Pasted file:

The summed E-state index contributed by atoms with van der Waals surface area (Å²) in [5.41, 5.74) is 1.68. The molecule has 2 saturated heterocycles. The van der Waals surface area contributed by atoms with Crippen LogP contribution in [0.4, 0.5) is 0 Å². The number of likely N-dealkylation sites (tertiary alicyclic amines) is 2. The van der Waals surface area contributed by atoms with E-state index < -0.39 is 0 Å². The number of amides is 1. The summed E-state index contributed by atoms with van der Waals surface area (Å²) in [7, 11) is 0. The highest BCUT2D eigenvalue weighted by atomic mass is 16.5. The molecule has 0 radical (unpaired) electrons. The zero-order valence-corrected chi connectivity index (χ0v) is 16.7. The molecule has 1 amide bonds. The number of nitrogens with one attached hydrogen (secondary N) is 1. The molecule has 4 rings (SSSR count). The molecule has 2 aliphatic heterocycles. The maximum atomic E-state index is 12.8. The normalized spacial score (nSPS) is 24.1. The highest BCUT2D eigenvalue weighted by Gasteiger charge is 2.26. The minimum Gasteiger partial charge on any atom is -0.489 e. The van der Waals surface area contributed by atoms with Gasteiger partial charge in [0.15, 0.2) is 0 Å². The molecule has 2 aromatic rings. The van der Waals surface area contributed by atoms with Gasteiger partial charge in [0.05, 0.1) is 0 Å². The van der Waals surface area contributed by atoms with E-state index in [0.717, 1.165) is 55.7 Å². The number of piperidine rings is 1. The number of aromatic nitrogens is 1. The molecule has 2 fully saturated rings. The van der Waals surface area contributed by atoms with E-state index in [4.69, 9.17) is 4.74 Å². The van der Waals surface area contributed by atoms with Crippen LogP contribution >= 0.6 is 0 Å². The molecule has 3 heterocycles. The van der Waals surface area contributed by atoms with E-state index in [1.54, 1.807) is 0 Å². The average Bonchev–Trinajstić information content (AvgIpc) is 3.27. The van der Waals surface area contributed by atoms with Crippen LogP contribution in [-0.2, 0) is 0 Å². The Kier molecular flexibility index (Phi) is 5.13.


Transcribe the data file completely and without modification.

The summed E-state index contributed by atoms with van der Waals surface area (Å²) in [5.41, 5.74) is 1.68. The molecule has 2 saturated heterocycles. The van der Waals surface area contributed by atoms with Crippen LogP contribution in [0.4, 0.5) is 0 Å². The number of likely N-dealkylation sites (tertiary alicyclic amines) is 2. The van der Waals surface area contributed by atoms with E-state index < -0.39 is 0 Å². The number of amides is 1. The summed E-state index contributed by atoms with van der Waals surface area (Å²) in [7, 11) is 0. The highest BCUT2D eigenvalue weighted by atomic mass is 16.5. The molecule has 0 radical (unpaired) electrons. The zero-order valence-corrected chi connectivity index (χ0v) is 16.7. The molecule has 1 amide bonds. The number of nitrogens with one attached hydrogen (secondary N) is 1. The molecule has 4 rings (SSSR count). The molecule has 2 aliphatic heterocycles. The maximum atomic E-state index is 12.8. The normalized spacial score (nSPS) is 24.1. The highest BCUT2D eigenvalue weighted by Gasteiger charge is 2.26. The minimum Gasteiger partial charge on any atom is -0.489 e. The van der Waals surface area contributed by atoms with Gasteiger partial charge in [0.15, 0.2) is 0 Å². The molecule has 2 aromatic rings. The van der Waals surface area contributed by atoms with Gasteiger partial charge in [0.05, 0.1) is 0 Å². The van der Waals surface area contributed by atoms with E-state index in [0.717, 1.165) is 55.7 Å². The number of piperidine rings is 1. The number of aromatic nitrogens is 1. The molecule has 2 fully saturated rings. The van der Waals surface area contributed by atoms with E-state index in [4.69, 9.17) is 4.74 Å². The van der Waals surface area contributed by atoms with Crippen LogP contribution >= 0.6 is 0 Å². The molecule has 3 heterocycles. The van der Waals surface area contributed by atoms with E-state index in [1.54, 1.807) is 0 Å². The average Bonchev–Trinajstić information content (AvgIpc) is 3.27. The van der Waals surface area contributed by atoms with Crippen LogP contribution in [-0.2, 0) is 0 Å². The Kier molecular flexibility index (Phi) is 5.13.